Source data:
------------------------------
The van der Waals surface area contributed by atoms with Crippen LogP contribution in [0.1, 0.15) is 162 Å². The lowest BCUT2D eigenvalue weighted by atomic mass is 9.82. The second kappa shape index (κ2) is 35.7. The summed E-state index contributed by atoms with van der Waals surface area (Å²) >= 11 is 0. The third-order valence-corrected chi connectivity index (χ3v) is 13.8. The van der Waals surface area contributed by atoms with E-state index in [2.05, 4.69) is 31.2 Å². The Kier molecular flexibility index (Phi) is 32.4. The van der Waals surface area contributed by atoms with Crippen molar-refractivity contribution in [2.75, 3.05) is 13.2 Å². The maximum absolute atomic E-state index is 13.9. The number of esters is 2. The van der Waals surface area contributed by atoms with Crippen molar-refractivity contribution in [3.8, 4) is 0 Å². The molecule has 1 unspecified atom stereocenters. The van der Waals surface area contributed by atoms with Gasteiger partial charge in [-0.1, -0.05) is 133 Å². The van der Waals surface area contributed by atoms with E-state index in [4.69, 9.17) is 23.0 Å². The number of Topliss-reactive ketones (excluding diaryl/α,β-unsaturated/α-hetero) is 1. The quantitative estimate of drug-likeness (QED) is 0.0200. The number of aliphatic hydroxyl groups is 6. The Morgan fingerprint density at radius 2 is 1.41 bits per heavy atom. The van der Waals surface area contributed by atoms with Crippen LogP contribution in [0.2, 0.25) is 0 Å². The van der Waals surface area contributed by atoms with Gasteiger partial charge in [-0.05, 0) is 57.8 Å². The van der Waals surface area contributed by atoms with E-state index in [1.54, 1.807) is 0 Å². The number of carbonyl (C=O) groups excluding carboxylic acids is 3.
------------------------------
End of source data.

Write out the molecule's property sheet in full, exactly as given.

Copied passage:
The van der Waals surface area contributed by atoms with Crippen LogP contribution in [0.1, 0.15) is 162 Å². The lowest BCUT2D eigenvalue weighted by atomic mass is 9.82. The second kappa shape index (κ2) is 35.7. The summed E-state index contributed by atoms with van der Waals surface area (Å²) >= 11 is 0. The third-order valence-corrected chi connectivity index (χ3v) is 13.8. The van der Waals surface area contributed by atoms with E-state index in [2.05, 4.69) is 31.2 Å². The Kier molecular flexibility index (Phi) is 32.4. The van der Waals surface area contributed by atoms with Crippen molar-refractivity contribution in [2.75, 3.05) is 13.2 Å². The maximum absolute atomic E-state index is 13.9. The number of esters is 2. The van der Waals surface area contributed by atoms with Crippen molar-refractivity contribution in [3.8, 4) is 0 Å². The molecule has 1 unspecified atom stereocenters. The van der Waals surface area contributed by atoms with Gasteiger partial charge in [-0.1, -0.05) is 133 Å². The van der Waals surface area contributed by atoms with E-state index in [4.69, 9.17) is 23.0 Å². The number of Topliss-reactive ketones (excluding diaryl/α,β-unsaturated/α-hetero) is 1. The quantitative estimate of drug-likeness (QED) is 0.0200. The number of aliphatic hydroxyl groups is 6. The Morgan fingerprint density at radius 2 is 1.41 bits per heavy atom. The van der Waals surface area contributed by atoms with Crippen LogP contribution in [0.2, 0.25) is 0 Å². The van der Waals surface area contributed by atoms with Gasteiger partial charge in [-0.05, 0) is 57.8 Å². The van der Waals surface area contributed by atoms with E-state index in [1.54, 1.807) is 0 Å². The number of carbonyl (C=O) groups excluding carboxylic acids is 3.